Examples in her glorious part partner
ner partner first hH, "Music,
cams "r --.-
u...... Bhabtedv: her latest
W A Tear fell' is M
Her two upcoming Coral swes.
as yet. vn-
heard by thi writer, but
Teresa should know whereof she
lings. She's 'one ot we om vy r
me pop music field, even though
. i.11 a. nrAat Vftlllltf thllsR.
IDC 9 Bill! BJWWW -J
She started singing at two, by. the
time ww"wa "jfi.
Major Bowes unit giving out wth
Man Mose and
ESS' c a doine Imi
A- h ..vs. n had
Bie same- style f use now. l ye got
in old record I made when I was
Hve and a half, doing 'Sing, Sing,
L. wa. au. .ma vAir. it even
King KB U1C saiuv w i
wun'ds better than I do today, I
ttH.1k,'.!.i u... i..t rf course.
arith musical laush. She s about
(hi laughiw.. Person You'll
If, teod career that lets ner
ftM hmo most the tin,, with
Ur husbaiH.,- Bill
Rsit, 4, and Mtjanr H
"he turns down countless offers
Hf she can stay home. She's even
laid no to the dream of most
lmerican vocalists- bid to play
London's Palladium. ;
.:n .ha. "nut ai-
Vays in the back of my mind is
he thought that a warmight
Jreak out and I'd be. stranded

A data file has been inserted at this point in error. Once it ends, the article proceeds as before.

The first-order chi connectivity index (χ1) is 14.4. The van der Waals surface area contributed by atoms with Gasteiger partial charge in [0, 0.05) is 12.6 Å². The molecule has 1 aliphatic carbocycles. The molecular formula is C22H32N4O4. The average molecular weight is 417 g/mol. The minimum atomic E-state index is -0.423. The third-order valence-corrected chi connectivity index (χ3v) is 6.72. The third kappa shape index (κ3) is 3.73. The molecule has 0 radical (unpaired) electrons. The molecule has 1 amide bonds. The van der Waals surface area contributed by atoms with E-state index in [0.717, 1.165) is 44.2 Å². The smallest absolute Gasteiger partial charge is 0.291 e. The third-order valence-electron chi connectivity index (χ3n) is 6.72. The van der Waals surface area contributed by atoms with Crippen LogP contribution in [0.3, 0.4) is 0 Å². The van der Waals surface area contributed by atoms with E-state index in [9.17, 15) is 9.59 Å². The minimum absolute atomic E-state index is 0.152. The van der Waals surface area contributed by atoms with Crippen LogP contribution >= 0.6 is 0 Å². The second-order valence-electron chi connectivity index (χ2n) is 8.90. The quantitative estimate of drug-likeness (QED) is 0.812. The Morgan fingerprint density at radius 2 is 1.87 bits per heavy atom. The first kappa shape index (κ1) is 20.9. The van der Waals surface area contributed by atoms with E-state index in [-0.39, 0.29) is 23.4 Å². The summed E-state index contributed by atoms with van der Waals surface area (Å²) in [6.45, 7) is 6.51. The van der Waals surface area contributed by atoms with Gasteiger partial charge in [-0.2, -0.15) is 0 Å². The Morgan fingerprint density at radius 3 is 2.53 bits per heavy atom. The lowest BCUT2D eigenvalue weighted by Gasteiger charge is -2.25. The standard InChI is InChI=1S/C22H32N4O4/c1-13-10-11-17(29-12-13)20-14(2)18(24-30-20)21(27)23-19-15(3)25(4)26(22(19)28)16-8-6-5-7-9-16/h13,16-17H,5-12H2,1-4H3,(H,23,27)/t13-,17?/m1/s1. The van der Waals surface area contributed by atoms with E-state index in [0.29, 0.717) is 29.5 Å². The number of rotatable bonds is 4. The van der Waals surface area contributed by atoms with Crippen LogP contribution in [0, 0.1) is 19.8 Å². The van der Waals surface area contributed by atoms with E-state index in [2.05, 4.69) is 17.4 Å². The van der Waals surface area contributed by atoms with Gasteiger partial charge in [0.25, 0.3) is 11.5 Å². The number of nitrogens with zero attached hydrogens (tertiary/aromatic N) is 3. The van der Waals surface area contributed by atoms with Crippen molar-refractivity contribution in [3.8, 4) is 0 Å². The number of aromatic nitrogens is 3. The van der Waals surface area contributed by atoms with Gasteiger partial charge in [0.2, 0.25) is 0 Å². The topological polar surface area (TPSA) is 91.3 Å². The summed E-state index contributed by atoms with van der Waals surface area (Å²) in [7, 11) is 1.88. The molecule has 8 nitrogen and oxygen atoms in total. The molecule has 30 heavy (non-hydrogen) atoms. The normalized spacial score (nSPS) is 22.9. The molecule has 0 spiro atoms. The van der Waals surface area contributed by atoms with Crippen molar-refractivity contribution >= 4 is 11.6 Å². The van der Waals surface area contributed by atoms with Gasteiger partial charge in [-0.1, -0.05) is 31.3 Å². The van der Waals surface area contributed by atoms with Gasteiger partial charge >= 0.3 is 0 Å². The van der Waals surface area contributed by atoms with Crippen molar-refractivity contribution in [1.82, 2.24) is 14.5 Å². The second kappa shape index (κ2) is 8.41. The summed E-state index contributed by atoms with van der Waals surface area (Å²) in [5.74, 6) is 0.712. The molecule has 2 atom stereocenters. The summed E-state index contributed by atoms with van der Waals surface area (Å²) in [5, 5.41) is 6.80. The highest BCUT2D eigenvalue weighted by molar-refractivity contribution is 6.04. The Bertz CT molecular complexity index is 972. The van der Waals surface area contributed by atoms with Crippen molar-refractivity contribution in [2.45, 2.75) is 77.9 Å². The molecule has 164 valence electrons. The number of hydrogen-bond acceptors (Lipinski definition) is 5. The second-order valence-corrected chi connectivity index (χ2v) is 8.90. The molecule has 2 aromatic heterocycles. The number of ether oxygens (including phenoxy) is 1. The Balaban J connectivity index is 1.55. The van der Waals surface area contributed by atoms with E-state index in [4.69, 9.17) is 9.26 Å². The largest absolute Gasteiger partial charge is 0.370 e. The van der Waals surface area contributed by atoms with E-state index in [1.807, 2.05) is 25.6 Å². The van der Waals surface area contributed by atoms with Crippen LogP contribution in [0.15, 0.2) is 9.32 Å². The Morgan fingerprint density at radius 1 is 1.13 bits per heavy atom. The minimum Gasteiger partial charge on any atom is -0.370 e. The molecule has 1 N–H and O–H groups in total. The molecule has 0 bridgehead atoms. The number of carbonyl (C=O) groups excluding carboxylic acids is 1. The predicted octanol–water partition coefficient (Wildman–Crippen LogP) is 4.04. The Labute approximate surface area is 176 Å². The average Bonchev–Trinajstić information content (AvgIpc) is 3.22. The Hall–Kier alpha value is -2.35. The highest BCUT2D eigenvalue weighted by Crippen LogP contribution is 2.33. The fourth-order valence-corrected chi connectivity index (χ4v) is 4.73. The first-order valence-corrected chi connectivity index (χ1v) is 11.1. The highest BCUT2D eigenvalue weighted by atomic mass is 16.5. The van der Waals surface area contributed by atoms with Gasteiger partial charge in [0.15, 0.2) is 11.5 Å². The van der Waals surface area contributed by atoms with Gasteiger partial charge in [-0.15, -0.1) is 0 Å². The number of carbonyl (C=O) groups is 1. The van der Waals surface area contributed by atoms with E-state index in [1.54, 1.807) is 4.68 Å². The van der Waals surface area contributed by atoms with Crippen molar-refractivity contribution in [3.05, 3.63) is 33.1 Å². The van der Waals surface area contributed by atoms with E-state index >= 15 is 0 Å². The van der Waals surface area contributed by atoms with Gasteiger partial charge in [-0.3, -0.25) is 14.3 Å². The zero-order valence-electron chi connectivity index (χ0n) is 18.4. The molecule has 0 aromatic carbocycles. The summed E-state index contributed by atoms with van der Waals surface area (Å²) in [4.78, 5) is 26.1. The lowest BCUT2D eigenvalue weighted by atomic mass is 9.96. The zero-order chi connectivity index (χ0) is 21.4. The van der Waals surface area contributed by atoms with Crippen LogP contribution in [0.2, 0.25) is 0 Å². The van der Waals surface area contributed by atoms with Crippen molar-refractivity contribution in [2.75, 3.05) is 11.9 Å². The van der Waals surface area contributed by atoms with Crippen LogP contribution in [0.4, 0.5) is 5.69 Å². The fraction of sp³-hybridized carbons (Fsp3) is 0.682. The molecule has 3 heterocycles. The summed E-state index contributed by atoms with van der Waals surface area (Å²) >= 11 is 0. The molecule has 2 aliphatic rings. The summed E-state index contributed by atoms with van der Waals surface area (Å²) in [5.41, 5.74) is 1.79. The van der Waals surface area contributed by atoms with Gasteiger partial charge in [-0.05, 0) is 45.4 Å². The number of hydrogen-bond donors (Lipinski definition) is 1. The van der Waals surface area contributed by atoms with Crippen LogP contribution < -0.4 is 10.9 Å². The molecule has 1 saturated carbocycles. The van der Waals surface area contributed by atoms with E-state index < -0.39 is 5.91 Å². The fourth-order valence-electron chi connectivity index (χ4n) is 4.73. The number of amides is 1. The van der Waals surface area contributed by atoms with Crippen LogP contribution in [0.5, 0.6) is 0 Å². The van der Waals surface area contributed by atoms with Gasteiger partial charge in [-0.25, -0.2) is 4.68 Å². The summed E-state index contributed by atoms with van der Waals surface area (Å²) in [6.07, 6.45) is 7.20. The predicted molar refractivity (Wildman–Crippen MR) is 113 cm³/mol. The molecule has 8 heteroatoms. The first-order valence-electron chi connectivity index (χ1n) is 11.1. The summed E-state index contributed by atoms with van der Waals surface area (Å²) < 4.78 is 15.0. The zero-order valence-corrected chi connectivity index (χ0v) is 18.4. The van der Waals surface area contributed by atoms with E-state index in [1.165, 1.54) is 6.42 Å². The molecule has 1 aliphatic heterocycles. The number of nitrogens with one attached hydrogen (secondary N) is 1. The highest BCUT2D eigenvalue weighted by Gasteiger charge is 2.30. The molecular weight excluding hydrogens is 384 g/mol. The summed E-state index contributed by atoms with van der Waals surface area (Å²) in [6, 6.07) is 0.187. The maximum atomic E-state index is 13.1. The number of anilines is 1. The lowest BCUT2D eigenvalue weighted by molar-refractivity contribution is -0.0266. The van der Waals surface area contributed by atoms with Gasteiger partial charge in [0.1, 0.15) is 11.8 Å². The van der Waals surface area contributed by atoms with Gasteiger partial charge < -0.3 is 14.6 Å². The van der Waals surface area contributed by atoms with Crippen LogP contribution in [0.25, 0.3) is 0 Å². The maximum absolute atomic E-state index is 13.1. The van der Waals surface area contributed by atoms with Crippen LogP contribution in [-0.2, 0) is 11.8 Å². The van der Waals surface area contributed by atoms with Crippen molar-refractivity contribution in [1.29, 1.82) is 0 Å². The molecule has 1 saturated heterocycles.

rver there and couldnt tget bacs:
to my children. I'd die.
She wasnl laughing.
which passed the 58,001 sales
evonce (mark).: It took place en
Blue Note label.
Rs c I star craxv
Babs Conules." :
. W.toti annAJmikint ffil named
ir Matian. Sh' sineer on the
Wing' label and TV scouts have
gotten a good loos at ner lace ana
form with the result youll be see see-ine
ine see-ine her on a summer replacement
xv snow, i
Dick's Picks: Jo Stafford has
rousing version of the rousing
nm frnm mit mosi nauuT
Fella" called "Big P" (Co (Columbia).
lumbia). (Columbia). Others: "Lost John"
Lenn Doneoan. uercuryi; "aw
r.n" Cr.nlr Sinatra. Caoitol):
"Born to- be With You" (The
rk.i.Ha- rAmeV "La Ronde
n.n. Unroir Kinnlr "Dealer of
Dreams" The Penqulns, Wing);
"Forgetting" (Connie Francis,
MGM); lne nam m opaui
"Percv Palth. Columbia): "Honest
I Love You" (The Nilsson Twins,
Tin ninnn.nnn alhumSl Alt